Jim the Boy by Tony Earley

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This happens sometimes.  I’m between books I have to read for school and all of the sudden have an opening to read something that’s been on my list.  It can’t be a long novel because these windows of opportunity slam shut the minute I begin teaching a new novel in one of my literature classes at Inly. But I had some time this weekend to read a book I’ve wanted to read for years.  A decade to be exact.  I bought Jim the Boy by Tony Earley when it was published in 2000.  It has been sitting on my shelf since my now 15-year-old son was in kindergarten!  That’s embarrassing.

But here’s the thing: it was really good and well worth waiting for.  Jim the Boy is the story of a boy growing up in the 1930s in a small town in North Carolina.  Jim lives with his widowed mother and three uncles, and I fell in love with every one of them, especially Jim.  This is not a novel with lots of action, but it is moving and lovely.  It captures another time and place so brilliantly that I felt transported.   I have to quote another review here because it perfectly states what I’m trying to say. In his New York Times Book Review front page article, Walter Kirn wrote: “From its title to its closing sentence, Tony Earley’s first novel returns to basics, back to modernness in the old sense of the word. It’s not a big book, just a good one – and in this instance ‘good’ is higher praise than great.'”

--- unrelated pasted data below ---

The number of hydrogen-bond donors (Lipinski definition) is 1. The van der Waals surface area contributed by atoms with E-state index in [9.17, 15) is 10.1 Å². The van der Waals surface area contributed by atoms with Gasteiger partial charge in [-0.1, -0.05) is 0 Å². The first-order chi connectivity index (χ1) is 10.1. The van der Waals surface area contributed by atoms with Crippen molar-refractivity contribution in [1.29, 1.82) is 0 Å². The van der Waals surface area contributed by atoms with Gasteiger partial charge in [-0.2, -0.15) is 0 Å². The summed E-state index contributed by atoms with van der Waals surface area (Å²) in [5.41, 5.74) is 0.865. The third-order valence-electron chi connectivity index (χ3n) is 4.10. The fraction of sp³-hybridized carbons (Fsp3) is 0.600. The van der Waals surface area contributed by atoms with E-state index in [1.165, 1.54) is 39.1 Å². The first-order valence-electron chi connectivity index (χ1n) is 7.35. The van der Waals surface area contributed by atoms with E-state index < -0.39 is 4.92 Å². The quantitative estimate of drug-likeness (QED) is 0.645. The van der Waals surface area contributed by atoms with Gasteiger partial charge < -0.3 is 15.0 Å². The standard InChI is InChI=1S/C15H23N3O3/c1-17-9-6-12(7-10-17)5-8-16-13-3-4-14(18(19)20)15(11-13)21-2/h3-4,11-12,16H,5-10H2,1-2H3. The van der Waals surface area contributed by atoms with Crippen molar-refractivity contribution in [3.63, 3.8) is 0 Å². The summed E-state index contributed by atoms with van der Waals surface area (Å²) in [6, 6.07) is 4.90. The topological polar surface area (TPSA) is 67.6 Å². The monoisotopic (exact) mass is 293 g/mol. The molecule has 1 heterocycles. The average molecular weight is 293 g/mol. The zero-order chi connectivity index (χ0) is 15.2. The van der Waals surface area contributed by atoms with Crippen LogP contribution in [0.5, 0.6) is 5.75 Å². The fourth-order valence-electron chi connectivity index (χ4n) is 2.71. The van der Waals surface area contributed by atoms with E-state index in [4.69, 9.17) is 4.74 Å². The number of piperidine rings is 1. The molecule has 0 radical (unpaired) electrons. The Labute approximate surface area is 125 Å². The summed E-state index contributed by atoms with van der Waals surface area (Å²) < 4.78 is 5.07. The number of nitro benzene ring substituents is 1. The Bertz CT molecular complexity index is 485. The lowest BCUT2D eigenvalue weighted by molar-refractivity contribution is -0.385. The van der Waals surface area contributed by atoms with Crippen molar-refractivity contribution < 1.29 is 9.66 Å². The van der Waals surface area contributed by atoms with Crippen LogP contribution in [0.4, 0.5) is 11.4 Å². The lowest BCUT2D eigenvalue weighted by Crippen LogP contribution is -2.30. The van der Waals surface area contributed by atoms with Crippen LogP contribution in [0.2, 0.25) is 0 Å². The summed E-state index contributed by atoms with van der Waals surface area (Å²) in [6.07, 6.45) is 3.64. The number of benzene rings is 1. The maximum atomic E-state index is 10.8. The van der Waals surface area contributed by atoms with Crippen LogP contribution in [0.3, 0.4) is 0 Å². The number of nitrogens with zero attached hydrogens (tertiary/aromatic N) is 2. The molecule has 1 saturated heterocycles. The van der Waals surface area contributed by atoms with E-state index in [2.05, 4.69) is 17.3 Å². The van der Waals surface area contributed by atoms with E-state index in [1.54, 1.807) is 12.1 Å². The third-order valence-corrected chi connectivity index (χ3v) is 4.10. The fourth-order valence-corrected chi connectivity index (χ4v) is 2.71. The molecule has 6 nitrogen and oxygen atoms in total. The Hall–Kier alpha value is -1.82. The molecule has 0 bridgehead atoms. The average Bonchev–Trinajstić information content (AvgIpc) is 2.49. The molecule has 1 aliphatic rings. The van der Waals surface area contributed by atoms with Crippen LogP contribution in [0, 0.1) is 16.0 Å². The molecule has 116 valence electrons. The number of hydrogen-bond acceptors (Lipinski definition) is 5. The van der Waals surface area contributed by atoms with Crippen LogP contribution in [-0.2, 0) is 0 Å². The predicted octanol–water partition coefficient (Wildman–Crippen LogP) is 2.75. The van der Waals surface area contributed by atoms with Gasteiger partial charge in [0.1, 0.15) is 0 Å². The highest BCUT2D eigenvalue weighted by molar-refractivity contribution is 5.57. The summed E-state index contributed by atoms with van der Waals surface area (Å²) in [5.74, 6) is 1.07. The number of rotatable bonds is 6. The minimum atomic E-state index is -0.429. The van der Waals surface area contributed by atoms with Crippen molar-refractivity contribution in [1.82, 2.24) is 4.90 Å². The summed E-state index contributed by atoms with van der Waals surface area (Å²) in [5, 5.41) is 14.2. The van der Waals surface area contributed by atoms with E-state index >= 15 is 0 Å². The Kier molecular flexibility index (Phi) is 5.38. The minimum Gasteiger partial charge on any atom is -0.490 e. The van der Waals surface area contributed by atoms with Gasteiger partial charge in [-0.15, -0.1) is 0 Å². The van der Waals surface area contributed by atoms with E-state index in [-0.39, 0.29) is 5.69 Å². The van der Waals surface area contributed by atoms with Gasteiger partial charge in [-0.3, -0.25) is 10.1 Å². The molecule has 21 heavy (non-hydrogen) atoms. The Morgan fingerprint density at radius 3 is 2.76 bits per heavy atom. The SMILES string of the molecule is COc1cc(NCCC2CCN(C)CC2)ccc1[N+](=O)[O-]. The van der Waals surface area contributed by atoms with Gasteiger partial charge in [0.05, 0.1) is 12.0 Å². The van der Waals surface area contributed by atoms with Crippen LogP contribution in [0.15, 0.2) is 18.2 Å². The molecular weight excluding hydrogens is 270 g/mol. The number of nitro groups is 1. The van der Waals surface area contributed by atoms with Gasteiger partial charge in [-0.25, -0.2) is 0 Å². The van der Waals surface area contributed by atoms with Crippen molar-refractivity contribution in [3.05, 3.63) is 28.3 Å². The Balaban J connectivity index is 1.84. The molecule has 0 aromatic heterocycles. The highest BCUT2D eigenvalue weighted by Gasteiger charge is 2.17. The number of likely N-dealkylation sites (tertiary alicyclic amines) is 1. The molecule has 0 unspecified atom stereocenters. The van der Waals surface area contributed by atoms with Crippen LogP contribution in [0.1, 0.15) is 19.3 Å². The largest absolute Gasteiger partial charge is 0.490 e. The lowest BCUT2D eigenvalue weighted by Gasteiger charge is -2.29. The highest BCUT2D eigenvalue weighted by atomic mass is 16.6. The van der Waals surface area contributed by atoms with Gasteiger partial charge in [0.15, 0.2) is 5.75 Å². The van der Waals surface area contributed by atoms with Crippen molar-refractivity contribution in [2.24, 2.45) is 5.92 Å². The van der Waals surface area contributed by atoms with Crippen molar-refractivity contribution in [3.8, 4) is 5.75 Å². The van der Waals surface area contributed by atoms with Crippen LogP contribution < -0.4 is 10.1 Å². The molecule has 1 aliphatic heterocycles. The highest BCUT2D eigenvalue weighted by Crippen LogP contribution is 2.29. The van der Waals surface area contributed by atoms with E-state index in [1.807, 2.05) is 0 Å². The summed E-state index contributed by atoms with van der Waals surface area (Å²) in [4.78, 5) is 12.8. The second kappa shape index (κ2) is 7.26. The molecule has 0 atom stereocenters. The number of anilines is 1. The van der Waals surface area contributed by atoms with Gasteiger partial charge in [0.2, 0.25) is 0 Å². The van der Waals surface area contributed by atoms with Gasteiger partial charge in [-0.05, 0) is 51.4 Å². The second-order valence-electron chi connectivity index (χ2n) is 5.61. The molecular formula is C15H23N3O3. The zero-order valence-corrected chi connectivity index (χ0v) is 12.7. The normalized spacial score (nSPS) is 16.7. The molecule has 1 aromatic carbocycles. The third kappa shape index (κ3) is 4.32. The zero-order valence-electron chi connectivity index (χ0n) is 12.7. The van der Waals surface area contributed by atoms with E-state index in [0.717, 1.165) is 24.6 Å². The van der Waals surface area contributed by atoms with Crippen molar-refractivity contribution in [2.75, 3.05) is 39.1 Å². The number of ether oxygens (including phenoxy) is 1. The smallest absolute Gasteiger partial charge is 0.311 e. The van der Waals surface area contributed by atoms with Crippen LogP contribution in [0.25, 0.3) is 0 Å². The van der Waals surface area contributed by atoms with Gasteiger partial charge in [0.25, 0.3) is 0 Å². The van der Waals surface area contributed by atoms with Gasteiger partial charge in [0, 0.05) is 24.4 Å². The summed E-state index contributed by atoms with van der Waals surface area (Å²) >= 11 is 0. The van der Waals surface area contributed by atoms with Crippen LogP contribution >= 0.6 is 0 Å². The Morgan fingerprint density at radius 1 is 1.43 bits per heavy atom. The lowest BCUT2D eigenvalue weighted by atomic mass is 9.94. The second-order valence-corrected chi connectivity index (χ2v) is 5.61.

The best part is that Earley wrote a sequel, The Blue Star, which follows Jim’s life into the 1940s. I’m not going to let this one sit on the shelf.  In fact, I’m going to start it tonight.  By the way, The Blue Star was published in 2008. It has only been sitting in my “to read” pile for two years.  Not bad…


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